[Português] My Aunt Exaltina has made these delicacies for as long as I can remember. But I’ve always wondered, are they decadent custards or eggy macaroons or a bit of both? For 35 years, no one’s been able to decide. Grab a spoon and judge for yourself. My late friend Lois Sparks, who adored these pastéis de coco desserts, was fond of spooning some raspberry coulis into the crater on top of the pastéis. She felt it gave them a tart counterpoint to the sweet coconut. I always balked at the idea until she made them for me one night. It’s a dream-team combination.–David Leite
LC Who Are We To Argue? Note
Who are we to argue about the proper way to serve this classic Portuguese dessert? Go on, try these Portuguese coconut custard tarts straight up without the jam. Then try them David’s way with the jam. (Not because he’s our boss. Because he knows what he’s talking about when it comes to all things Portuguese.) And then let us know what you think in a comment below.
Portuguese Coconut Custard Tarts
- Quick Glance
- 15 M
- 45 M
- Makes 10 pastries
- 2 tablespoons cornstarch
- 1 cup milk
- 1 cup sweetened shredded coconut
- 3 large eggs
- 1 cup granulated sugar
- 2 tablespoons unsalted butter, melted
- 1/4 teaspoon lemon extract
- 1. Preheat the oven to 375°F (190°C). Adjust the oven rack to the middle position. Line a 12-cup muffin tin with 10 paper cupcake liners.
- 2. Dissolve the cornstarch in 1/4 cup milk.
- 3. In a food processor, shred the coconut flakes for 30 seconds.
- 4. In a large bowl, stir the eggs and sugar together with a wooden spoon. One by one, add the cornstarch mixture, the remaining milk, the coconut, melted butter, and lemon extract, stirring well after each addition.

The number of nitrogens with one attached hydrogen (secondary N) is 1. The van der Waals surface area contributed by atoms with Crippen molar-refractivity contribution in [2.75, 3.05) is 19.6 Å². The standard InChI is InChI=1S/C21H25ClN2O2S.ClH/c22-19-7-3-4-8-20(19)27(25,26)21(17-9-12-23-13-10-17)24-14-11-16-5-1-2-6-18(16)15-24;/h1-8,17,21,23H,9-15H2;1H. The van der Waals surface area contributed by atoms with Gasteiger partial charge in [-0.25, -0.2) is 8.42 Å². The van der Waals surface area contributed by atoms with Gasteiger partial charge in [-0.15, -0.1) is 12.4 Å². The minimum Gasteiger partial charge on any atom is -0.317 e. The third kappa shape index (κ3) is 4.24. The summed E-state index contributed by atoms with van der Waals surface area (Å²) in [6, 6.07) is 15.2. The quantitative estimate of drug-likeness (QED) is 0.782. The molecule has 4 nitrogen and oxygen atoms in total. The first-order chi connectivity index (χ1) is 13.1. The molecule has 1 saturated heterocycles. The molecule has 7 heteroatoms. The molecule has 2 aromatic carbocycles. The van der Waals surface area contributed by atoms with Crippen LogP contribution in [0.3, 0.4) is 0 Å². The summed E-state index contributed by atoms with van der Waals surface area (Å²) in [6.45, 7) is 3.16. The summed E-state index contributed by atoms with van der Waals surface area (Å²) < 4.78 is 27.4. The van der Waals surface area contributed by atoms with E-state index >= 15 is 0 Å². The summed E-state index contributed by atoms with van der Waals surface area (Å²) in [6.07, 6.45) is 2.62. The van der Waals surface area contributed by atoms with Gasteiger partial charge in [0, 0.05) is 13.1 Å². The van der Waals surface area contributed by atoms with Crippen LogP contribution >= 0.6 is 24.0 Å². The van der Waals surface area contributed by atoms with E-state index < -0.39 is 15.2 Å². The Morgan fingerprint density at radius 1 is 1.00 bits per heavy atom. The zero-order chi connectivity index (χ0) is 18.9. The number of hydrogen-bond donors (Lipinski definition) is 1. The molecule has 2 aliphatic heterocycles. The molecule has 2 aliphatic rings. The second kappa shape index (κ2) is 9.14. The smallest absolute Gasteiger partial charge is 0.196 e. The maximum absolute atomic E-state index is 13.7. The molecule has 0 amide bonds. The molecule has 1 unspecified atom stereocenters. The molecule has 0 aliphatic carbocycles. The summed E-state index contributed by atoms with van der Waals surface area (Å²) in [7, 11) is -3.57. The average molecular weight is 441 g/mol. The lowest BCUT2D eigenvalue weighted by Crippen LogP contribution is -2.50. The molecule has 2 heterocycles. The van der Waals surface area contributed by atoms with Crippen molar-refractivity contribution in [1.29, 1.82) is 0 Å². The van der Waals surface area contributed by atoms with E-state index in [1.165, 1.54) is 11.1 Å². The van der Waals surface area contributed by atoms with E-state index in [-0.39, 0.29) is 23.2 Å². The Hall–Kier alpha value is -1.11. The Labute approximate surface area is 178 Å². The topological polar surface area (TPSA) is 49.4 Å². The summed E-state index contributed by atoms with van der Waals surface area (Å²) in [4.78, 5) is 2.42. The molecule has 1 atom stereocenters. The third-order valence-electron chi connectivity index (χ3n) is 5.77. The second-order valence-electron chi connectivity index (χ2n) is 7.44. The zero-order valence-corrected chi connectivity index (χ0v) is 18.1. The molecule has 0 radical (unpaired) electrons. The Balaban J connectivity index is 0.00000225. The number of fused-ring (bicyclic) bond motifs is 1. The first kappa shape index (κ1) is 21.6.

- 5. Ladle the custard into the paper cups, filling each 1/4 inch from the top. (Make sure to stir the custard frequently as you’re filling the cups to keep the coconut well distributed.)
- 6. Bake for 25 to 30 minutes, until the coconut is nicely toasted. Cool completely in the muffin tin before serving.
Recipe Testers Reviews
This recipe is really good. My daughter refused to share them with the extended family. Moreover, we waited for these to cool ever so slightly on day one and then just ate them plain. That afternoon we tried some with jam. The last couple days, my daughter has been eating them both with and without jam. Jam or no jam, these are delicious. The verdict is that this recipe is easy and fantastic. Serving these tarts a little bit warm is better than completely cold. Note: Look closely at the picture. There is a little dip in the top. The recipe is a custard with no flour to hold it up structurally, so there is definitely a place for jam (hence the accurate use of the word "tart").